8 - 14 June 2000
Issue No. 485
|Published in Cairo by AL-AHRAM established in 1875|
Summer reading, à la françaiseReviewed by David Tresilian
Equipe de nuit (Wardiyyat Layl), Ibrahim Aslan, Translated by Amina Rachid and Arlette Tadié, Actes Sud: Arles, 2000. pp81
Derrière les arbres (Buyut wara al-ashgar), Mohamed El-Bisatie, Translated by Edwige Lambert, Actes Sud: Arles, 2000. pp125
Doniazade (Duniazad), May Telmissany, Translated by Mona Latif-Ghattas, Actes Sud: Arles, 2000. pp67
Of the three books under review here, two are by established male writers of the sixties generation, and one is by a female writer who, from a younger generation, is still on her way to establishing herself. Ibrahim Aslan's Wardiyyat layl [Night Shift, 1992], translated as Equipe de nuit by Amina Rachid and Arlette Tadié and published by the Arles-based French independent publisher Actes Sud, finely represents the characteristic voice and concerns of his generation, as, in a different way, does Mohamed El-Bisatie's Buyut wara al-ashgar [Houses behind the Trees, 1993], translated here by Edwige Lambert as Derrière les arbres and also published by Actes Sud. Both men write spare, understated prose, taking as their subject lives lived out within small, usually well-regulated communities with a view to suggesting the inter-relation of public and private events. May Telmissany in her Doniazade (1997), on the other hand, has opted, in the words of her French publisher, for "extending socio-political questioning through an intimate style of writing" that is, the blurb suggests, the natural form of expression of the new generation of Egyptian writers.
Aslan's short, elegant novella is fitted together out of a series of short scenes, from "Apprenticeship" to the final "Vision," each one of which is a careful study of a moment on the night shift at the Cairo Central Telegraph Office on a New Year's eve sometime in the 1960s. Precision seems to be the watchword here, the exact execution of bureaucratic rules conferring a sense of security on the employees and allowing the writer to suggest lives that are lived out, but which hardly flourish, within a secure, unchanging frame.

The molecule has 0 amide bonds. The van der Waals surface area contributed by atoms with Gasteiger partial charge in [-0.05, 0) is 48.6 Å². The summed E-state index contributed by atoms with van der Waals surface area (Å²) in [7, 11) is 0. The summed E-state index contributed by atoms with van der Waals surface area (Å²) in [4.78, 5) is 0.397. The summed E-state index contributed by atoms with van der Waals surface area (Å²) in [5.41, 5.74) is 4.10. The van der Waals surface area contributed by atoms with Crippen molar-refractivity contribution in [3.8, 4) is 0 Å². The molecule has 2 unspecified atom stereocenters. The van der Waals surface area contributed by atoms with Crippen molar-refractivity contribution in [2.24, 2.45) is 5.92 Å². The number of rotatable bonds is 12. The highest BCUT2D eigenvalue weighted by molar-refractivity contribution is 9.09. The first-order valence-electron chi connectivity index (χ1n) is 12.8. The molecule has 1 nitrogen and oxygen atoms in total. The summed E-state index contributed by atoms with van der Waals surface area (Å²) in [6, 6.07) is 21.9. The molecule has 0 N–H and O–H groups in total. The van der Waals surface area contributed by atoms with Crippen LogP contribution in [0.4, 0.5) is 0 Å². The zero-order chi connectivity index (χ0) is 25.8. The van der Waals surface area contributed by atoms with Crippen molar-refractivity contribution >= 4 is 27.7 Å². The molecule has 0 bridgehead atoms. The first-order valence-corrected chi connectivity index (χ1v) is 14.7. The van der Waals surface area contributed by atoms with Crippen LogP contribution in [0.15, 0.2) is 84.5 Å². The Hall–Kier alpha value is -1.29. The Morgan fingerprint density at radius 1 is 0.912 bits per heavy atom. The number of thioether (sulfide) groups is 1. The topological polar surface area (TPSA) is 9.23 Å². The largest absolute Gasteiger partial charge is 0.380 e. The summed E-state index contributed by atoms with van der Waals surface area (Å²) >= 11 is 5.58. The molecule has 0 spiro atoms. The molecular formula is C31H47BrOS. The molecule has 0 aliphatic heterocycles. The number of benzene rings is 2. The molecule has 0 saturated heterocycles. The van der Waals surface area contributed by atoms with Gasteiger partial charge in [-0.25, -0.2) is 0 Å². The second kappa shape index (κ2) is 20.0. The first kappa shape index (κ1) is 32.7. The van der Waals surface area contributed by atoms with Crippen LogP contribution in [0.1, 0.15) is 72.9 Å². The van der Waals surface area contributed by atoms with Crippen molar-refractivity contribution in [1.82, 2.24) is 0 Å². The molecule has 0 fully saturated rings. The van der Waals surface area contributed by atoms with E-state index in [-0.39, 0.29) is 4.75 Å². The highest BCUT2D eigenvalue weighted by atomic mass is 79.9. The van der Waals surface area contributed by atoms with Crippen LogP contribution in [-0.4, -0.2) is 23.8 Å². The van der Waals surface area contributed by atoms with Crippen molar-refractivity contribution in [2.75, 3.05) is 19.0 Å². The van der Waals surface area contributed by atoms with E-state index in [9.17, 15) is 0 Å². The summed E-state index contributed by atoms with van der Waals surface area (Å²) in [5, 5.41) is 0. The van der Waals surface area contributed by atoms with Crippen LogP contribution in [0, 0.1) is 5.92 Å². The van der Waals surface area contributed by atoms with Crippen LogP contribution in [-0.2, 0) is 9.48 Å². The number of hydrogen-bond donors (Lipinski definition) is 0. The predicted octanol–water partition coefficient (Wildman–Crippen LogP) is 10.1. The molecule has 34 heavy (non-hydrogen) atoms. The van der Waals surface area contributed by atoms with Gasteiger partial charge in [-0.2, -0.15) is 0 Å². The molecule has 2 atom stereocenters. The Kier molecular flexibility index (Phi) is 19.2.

The yellow forms on which the customers' telegrams are written are carefully arranged at the backs of drawers; pencils are sharpened; there is much staring out of windows and much staring into space. There is quite a ritual surrounding the inevitable, endless cups of tea. But this is a world that offers few possibilities, even as one grows old and dies within it. Moments of passion, if they arrive, mostly belong to others, and they just as quickly depart. Suleiman, the Post Office clerk whose thoughts Aslan follows, witnesses events, but he does not participate in them; he sends telegrams on behalf of others to Moscow, London, or Paris, but he will never have the chance to visit such exotic places himself. Aslan's writing has been compared to Chekhov's, rendering as it does in its highly-charged way the frustrations and inevitable day-dreams of "quiet lives" crossed by roads not taken or possibilities that never arrived. And, as is the case in Chekhov, the sense of a larger public world is insistently sketched in, if only in the form of the telegrams that arrive for others, or of the bits of newspaper that wrap a hasty, between-the-shifts breakfast. But, as in Chekhov's provincial Russian drawing-rooms, so in Aslan's bureaucratic, postal warren -- everything remains the same.
Aslan was born in 1935 in the Delta town of Tanta. Himself the son of a Post Office employee, he went on to work for the Post Office in Cairo, before, partly as a result of his own considerable efforts as an autodidact, beginning to write the brief, spare fiction for which he has become well-known. Like other members of the "generation of the 1960s", of which he is a leading member, he has tried to build upon an inheritance that stressed the role of fiction as a vehicle for social understanding and for the representation of social change, or for the lack of it. However, as was the case elsewhere, and not least in France, the sixties was also a time of intense experiment, which saw the (usually short-lived) establishment of literary and aesthetic vanguard groups. Accordingly, Aslan and those of his generation took the inherited prestige of the novel form, a prestige that came not least from Mahfouz's linking of the novel to decolonisation and to post-1919 political and social change, and they transformed it. That prestige, and that tradition of realism, they made into a powerful tool of social criticism. They saw dull lives, which they meticulously rendered, the implied question being who, or what, was to blame for that sense of closed horizons. They introduced a new frankness into novelistic discourse, and Aslan himself suggested a new direction the novel could take in his inclusion in it of previously marginal, ordinary, everyday lives.